There is […] no question that fashions would be far less influential without the medium of cinema […]” -Engelmeier.
I consider myself a cinéphile. Not the “I love movies” kind of cinephile, but the kind that can’t imagine a world without them. I’m interested in exploring how the aesthetics of a particular film helps tell the story as well as provoke certain emotions. I’m moved by a film’s color palette, its set, the cinematography, the direction, and its clothes—most of all its clothes. Stanley Kubrick once said, “A film is—or should be—more like music than like fiction. It should be a progression of moods and feelings. The theme—what’s behind the emotion, the meaning—comes later.” Coming to America” costume designer Deborah Nadoolman Landis once said “if the first rule of screenwriting is “Show, don’t tell,” costume is a key to that process because it subtly telegraphs everything the audience needs to know about a character before one word of dialogue is spoken.” And that is certainly true for me, costume is the first thing I notice in a film and I have been inspired by film costume my whole life. Therefore, because a film’s story and its characters influence the audience, so do the clothes they wear. By the same token, fashion, more specifically fashion from the runway and magazines, also influence their “audience”.
Fashion designers and fashion editors are often influenced and inspired by motion pictures. Consequently, not only does cinema influence designers, this influence has fluidly and seamlessly reached past and present dress codes, from retail fashion to street fashion. The consumer – who is also a film’s audience – draws inspirations from film (and their costume designers) as well as from fashion designers and magazine editors (who are costume designers in their own right).
There are many people who would be against the interchangeable use of the terms “costume” and “fashion”, particularly when talking about costume design. Costume designers are generally inclined to think of them as distinct disciplines. They recognize that these terms share the common vocabulary of clothing and that costume designers and fashion designers often share mutual inspiration. However, they tend to think that fashion reflects the current vogue in clothing, whereas costume uses clothing to evoke a personality to support a plot.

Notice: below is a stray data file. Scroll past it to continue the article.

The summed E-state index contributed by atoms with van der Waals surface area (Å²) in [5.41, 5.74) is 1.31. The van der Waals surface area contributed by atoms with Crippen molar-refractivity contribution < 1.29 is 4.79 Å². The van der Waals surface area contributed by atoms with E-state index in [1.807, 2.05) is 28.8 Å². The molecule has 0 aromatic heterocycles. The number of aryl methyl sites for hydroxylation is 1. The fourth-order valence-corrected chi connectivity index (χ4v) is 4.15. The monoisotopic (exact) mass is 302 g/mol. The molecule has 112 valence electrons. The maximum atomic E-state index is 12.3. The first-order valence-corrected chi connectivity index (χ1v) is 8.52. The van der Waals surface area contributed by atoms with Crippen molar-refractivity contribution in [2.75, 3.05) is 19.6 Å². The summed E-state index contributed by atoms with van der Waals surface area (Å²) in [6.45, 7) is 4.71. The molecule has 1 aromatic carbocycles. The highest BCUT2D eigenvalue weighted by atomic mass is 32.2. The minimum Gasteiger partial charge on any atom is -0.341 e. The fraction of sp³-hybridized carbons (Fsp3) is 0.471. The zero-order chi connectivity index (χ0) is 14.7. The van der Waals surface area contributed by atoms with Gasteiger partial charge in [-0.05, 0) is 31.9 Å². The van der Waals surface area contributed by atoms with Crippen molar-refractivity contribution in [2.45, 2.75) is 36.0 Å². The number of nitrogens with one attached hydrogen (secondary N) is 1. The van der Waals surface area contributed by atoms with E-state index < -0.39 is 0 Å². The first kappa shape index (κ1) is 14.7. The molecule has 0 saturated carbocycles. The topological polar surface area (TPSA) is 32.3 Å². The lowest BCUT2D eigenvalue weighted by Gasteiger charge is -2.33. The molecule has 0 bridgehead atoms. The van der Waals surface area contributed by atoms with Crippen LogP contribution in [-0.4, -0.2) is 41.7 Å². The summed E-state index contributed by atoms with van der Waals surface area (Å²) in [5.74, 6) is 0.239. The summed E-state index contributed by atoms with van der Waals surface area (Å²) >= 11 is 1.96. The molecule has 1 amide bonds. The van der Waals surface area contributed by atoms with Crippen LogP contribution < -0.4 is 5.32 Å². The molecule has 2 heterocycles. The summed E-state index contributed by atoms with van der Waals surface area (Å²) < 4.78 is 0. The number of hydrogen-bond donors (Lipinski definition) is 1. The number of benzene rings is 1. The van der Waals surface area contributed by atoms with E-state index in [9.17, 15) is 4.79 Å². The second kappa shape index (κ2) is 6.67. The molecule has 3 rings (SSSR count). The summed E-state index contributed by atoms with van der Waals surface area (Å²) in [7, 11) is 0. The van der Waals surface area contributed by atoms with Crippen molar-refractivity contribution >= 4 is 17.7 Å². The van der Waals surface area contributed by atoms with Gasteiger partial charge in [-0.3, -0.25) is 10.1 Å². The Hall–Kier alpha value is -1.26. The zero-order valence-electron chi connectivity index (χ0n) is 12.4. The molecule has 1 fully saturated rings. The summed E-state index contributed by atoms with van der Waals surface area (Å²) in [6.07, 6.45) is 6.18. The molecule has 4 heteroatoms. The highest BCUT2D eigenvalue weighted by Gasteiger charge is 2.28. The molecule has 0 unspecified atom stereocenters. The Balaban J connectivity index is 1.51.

I agree with the fact that costumes are designed for an actor in a specific role without being driven by public consumption as the end result, whereas this is the ultimate goal of anyone designing in the fashion industry. But I think that what drives someone to go buy something they see in a film (or something inspired by something they see on film) is often the same reasons for which they go buy something they see on the runway because I think of clothes as being an extension of one’s self. They ultimately influence us in the same way. Perhaps the distinction is that the clothes we see on film are more influential because they are attached to a more identifiable character than the clothes we see displayed by models on a runway, even though when put on our own bodies, they each will achieve the same end result, because they will then become associated with the wearer (the “audience”) and no longer associated with a film’s character or a model or a designer or a specific brand.
In short, both the clothes of a film and its characters and the clothes of runway and editorials are often what drives the public to use clothes as a representation of themselves. Therefore, we are all influenced by fashion designers as well as by costume designers, which also means that the fashion designers are influenced by costume designers and vice versa.
“Clothes are never a frivolity; they always mean something.” –James Laver
© 2011 – 2015, Louise Junker.